FIG. 12 is a schematic drawing of an embodiment of an apparatus that includes a laser weeding module. Apparatus 1200 includes tractor 1201 to which is attached trailer 1203. Trailer 1203 includes a three-dimensional imager, an array of laser devices and a laser beam controller. Apparatus 1200 also can include an image processor configured to distinguish between a wanted plant and an unwanted plant. Apparatus 1200 can be moved across an agricultural field or a lawn and can identify and locate unwanted plants. The array of laser devices on trailer 1203 can produce a plurality of laser beams 1205 that can be directed to one or more unwanted plants.
In some embodiments, a lawn weeding system includes an apparatus as described above. The lawn weeding system also includes a lawn mower. The lawn mower can be a hand or tractor-propelled lawn mower or a self-propelled motorized lawn mower (gasoline, diesel, electric, solar or electric). If the lawn mower is hand-propelled it needs an external power source to power the three-dimensional imager, the image processor, the at least one laser device, and the laser beam controller. If the lawn mower is tractor-propelled, it can, in some embodiments, generate power to energize at least one of the three-dimensional imager, the image processor, the at least one laser device, and the laser beam controller.
In some embodiments, the lawn mower can include cutting means. The cutting means can include, for example, a rotating reel of lateral blades, a rotating single blade, or a laser cutting apparatus. In some embodiments the cutting means include a laser cutting apparatus that can utilize a plurality of rotating laser beams for cutting vegetation such as, for example, grass growing in a lawn. In some embodiments, it is contemplated that the at least one laser device configured to emit a laser beam having power sufficient to damage the unwanted plant can also be used to cut vegetation in a lawn. In one such embodiment, that laser device can distinguish between an unwanted plant (weed) and a wanted plant (grass lawn) and can both damage the unwanted plant and cut the wanted plant.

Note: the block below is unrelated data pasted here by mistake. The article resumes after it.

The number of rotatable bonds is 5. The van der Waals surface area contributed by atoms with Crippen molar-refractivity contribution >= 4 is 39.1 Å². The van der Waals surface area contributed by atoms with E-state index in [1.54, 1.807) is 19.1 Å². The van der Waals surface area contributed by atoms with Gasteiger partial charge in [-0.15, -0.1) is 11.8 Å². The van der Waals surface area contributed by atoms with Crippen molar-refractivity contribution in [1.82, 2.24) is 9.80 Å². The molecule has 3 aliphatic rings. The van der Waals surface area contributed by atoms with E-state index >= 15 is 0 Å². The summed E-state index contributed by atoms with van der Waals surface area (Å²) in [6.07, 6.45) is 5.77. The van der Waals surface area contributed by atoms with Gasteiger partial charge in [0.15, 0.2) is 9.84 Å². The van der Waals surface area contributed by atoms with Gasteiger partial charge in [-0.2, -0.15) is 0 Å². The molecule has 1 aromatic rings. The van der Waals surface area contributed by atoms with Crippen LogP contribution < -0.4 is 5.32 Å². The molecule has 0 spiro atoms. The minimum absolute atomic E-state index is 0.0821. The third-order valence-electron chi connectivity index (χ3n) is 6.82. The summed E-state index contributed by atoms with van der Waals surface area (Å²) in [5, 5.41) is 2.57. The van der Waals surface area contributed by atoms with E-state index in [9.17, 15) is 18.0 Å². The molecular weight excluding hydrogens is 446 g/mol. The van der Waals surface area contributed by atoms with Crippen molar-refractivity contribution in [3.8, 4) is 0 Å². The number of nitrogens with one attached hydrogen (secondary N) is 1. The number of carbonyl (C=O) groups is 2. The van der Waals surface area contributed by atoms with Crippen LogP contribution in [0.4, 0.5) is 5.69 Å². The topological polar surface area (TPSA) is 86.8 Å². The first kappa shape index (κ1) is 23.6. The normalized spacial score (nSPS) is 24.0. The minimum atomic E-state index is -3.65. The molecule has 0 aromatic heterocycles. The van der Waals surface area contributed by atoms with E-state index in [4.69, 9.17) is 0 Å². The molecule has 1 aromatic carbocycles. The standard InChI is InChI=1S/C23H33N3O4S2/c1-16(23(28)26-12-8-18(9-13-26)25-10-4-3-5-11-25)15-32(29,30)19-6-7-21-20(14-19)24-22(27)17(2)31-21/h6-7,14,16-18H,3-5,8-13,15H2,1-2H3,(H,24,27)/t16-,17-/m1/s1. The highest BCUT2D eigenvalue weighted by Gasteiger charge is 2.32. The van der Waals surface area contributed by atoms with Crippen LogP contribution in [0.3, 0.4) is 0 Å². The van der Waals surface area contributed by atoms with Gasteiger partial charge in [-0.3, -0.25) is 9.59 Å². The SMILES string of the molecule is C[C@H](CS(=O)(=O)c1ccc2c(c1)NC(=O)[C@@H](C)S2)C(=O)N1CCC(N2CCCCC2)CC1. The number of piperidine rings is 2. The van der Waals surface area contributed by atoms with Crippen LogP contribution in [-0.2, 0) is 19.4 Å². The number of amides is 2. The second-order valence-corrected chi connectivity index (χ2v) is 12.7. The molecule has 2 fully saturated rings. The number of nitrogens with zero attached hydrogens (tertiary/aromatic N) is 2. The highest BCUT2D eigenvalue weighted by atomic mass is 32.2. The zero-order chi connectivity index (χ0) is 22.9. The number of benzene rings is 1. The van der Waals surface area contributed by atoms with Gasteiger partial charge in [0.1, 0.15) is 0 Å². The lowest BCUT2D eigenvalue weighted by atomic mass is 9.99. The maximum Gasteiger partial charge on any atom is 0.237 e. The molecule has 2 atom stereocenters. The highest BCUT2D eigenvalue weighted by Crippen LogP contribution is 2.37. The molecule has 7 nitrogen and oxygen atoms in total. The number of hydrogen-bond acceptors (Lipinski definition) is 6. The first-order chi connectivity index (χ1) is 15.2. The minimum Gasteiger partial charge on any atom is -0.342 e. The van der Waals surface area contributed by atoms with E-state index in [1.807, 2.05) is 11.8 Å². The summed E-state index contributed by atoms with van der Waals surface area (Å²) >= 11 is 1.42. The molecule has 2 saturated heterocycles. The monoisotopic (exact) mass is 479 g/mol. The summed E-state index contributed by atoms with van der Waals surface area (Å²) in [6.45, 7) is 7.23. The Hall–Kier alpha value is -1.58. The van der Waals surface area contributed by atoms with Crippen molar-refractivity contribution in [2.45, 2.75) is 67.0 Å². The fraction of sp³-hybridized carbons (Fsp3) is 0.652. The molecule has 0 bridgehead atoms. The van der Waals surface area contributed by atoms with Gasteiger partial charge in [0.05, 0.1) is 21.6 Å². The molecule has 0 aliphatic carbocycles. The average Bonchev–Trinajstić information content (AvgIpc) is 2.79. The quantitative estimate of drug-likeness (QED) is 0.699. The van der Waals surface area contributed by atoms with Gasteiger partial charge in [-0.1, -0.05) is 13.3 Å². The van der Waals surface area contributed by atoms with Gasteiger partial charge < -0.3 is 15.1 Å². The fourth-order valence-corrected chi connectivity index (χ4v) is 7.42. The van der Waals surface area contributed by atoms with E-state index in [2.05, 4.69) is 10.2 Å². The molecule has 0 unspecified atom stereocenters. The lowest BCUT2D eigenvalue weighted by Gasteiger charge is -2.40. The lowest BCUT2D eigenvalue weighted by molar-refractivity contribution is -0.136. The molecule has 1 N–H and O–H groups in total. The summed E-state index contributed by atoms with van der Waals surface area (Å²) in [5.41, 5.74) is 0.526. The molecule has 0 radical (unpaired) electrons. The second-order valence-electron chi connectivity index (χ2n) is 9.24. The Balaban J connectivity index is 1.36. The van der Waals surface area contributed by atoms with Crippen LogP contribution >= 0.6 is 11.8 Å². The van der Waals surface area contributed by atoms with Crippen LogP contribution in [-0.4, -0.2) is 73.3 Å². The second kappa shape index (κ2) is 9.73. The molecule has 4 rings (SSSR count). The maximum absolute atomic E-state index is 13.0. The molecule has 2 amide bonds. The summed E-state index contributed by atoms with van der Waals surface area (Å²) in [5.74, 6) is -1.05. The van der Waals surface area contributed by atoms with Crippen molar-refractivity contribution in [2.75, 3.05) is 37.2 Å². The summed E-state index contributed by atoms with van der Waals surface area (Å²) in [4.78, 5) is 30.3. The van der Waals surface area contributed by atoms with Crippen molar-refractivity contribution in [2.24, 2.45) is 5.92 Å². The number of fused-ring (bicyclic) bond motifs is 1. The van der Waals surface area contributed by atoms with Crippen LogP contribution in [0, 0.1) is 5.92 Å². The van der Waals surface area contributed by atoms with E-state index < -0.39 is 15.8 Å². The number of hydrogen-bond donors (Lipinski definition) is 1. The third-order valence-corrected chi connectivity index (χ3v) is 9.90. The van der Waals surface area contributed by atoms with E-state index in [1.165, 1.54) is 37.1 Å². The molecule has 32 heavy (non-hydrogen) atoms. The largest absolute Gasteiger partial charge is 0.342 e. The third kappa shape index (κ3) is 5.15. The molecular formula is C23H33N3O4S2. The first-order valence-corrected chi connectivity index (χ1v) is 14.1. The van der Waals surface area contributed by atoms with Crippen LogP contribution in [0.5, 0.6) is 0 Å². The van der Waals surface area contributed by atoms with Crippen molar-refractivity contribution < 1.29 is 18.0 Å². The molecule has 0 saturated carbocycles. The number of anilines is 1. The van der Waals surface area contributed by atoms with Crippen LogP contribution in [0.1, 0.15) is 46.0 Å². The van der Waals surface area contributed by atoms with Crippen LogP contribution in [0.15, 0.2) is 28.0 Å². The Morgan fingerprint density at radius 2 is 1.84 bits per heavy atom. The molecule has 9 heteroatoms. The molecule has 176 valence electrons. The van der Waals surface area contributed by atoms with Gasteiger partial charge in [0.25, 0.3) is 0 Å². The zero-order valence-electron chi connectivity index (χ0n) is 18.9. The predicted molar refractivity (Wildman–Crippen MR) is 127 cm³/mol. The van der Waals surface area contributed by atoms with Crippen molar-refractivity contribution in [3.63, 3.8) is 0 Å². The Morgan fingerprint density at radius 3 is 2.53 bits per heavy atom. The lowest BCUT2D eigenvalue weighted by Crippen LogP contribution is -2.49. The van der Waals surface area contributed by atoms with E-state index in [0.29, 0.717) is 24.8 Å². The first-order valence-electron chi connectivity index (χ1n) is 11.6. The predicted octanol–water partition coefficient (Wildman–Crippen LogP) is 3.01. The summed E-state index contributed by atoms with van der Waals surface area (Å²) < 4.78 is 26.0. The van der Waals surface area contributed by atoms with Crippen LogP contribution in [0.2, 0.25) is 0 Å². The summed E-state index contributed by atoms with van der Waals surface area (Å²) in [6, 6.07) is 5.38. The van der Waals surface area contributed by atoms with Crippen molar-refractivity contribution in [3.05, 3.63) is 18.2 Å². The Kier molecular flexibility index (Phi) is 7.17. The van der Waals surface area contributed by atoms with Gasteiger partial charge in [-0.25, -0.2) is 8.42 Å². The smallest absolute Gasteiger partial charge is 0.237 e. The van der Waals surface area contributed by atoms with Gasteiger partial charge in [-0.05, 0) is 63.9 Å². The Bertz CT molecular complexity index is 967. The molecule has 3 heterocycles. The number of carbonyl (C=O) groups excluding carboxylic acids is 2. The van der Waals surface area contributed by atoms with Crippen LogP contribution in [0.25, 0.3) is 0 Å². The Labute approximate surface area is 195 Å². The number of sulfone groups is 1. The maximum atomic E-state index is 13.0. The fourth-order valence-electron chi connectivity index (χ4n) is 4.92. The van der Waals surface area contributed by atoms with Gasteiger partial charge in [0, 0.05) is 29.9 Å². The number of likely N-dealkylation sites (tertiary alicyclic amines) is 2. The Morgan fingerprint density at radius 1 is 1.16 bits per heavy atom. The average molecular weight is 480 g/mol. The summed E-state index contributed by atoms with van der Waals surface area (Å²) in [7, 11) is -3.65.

In another aspect, a method for removing unwanted plants are embodied that include capturing plant images using a three-dimensional imager. Such processes and apparatuses are discussed above. In some embodiments, a method also includes distinguishing between a wanted plant and an unwanted plant after capturing plant images. The method also includes directing a laser beam from at least one laser device towards the unwanted plant, and damaging the unwanted plant with the laser beam. The method can also include, in some embodiments, providing a laser beam controller configured to direct at least one laser beam towards the unwanted plant. In some embodiments, the method can include mounting the three-dimensional imager, the at least one laser device and the laser beam controller on a chassis. In another embodiment the chassis can be moved across an agricultural field or lawn.
FIG. 13 is a flow diagram that illustrates an embodiment of the method. Plant images are captured using a three-dimensional imager as shown in step 1310. The captured plant images are used to distinguish a wanted plant from an unwanted plant as shown in step 1320. If the plant is a wanted plant 1305, the three-dimensional imager is configured to search for more plants as shown in step 1303. If the plant is an unwanted plant, a target can be located on the unwanted plant as shown in step 1330. At least one laser beam is directed at the unwanted plant as shown in step 1340. Finally, the at least one laser beam is used to damage the unwanted plant as shown in step 1350.
Although specific embodiments have been illustrated and described herein, it will be appreciated by those of ordinary skill in the art that a variety of alternate and/or equivalent implementations can be substituted for the specific embodiments shown and described without departing from the scope of the present disclosure. This application is intended to cover any adaptations or variations of the specific embodiments discussed herein. Therefore, it is intended that this disclosure be limited only by the claims and the equivalents thereof.

Claims (23)

What is claimed is:
1. An apparatus comprising: